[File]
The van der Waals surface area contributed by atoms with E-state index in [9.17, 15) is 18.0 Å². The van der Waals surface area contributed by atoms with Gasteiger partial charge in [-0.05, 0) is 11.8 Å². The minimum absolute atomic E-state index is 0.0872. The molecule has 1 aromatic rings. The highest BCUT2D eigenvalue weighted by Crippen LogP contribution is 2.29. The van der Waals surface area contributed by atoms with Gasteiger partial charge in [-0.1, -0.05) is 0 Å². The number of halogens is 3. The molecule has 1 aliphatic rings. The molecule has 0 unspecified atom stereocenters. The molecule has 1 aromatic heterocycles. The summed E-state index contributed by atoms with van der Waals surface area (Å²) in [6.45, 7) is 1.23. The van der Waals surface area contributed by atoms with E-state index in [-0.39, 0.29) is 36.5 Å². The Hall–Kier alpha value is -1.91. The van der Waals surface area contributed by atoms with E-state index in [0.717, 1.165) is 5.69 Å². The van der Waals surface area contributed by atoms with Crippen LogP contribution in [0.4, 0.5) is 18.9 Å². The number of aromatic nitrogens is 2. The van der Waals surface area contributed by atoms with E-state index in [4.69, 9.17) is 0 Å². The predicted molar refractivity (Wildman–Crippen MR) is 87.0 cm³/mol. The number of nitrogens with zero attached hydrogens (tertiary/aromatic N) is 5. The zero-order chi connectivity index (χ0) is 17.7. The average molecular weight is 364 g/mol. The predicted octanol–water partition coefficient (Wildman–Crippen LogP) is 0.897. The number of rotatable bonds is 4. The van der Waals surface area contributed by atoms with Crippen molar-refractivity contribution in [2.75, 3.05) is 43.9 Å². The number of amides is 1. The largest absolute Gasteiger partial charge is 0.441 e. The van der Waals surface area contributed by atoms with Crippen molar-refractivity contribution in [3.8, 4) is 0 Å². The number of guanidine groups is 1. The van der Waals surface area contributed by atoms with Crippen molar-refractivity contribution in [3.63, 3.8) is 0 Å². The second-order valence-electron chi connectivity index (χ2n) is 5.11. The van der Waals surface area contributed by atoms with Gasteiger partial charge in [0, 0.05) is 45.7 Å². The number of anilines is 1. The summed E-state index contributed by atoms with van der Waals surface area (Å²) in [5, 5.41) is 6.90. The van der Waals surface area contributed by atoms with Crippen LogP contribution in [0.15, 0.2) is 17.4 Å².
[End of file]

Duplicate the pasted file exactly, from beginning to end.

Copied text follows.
The van der Waals surface area contributed by atoms with E-state index in [9.17, 15) is 18.0 Å². The van der Waals surface area contributed by atoms with Gasteiger partial charge in [-0.05, 0) is 11.8 Å². The minimum absolute atomic E-state index is 0.0872. The molecule has 1 aromatic rings. The highest BCUT2D eigenvalue weighted by Crippen LogP contribution is 2.29. The van der Waals surface area contributed by atoms with Gasteiger partial charge in [-0.1, -0.05) is 0 Å². The number of halogens is 3. The molecule has 1 aliphatic rings. The molecule has 0 unspecified atom stereocenters. The molecule has 1 aromatic heterocycles. The summed E-state index contributed by atoms with van der Waals surface area (Å²) in [6.45, 7) is 1.23. The van der Waals surface area contributed by atoms with E-state index in [-0.39, 0.29) is 36.5 Å². The Hall–Kier alpha value is -1.91. The van der Waals surface area contributed by atoms with E-state index in [0.717, 1.165) is 5.69 Å². The van der Waals surface area contributed by atoms with Crippen LogP contribution in [0.4, 0.5) is 18.9 Å². The number of aromatic nitrogens is 2. The van der Waals surface area contributed by atoms with E-state index in [4.69, 9.17) is 0 Å². The predicted molar refractivity (Wildman–Crippen MR) is 87.0 cm³/mol. The number of nitrogens with zero attached hydrogens (tertiary/aromatic N) is 5. The zero-order chi connectivity index (χ0) is 17.7. The average molecular weight is 364 g/mol. The predicted octanol–water partition coefficient (Wildman–Crippen LogP) is 0.897. The number of rotatable bonds is 4. The van der Waals surface area contributed by atoms with Crippen molar-refractivity contribution in [2.75, 3.05) is 43.9 Å². The number of amides is 1. The largest absolute Gasteiger partial charge is 0.441 e. The van der Waals surface area contributed by atoms with Crippen molar-refractivity contribution in [3.8, 4) is 0 Å². The number of guanidine groups is 1. The van der Waals surface area contributed by atoms with Crippen molar-refractivity contribution in [3.63, 3.8) is 0 Å². The second-order valence-electron chi connectivity index (χ2n) is 5.11. The van der Waals surface area contributed by atoms with Gasteiger partial charge in [0, 0.05) is 45.7 Å². The number of anilines is 1. The summed E-state index contributed by atoms with van der Waals surface area (Å²) in [5, 5.41) is 6.90. The van der Waals surface area contributed by atoms with Crippen LogP contribution in [0.15, 0.2) is 17.4 Å².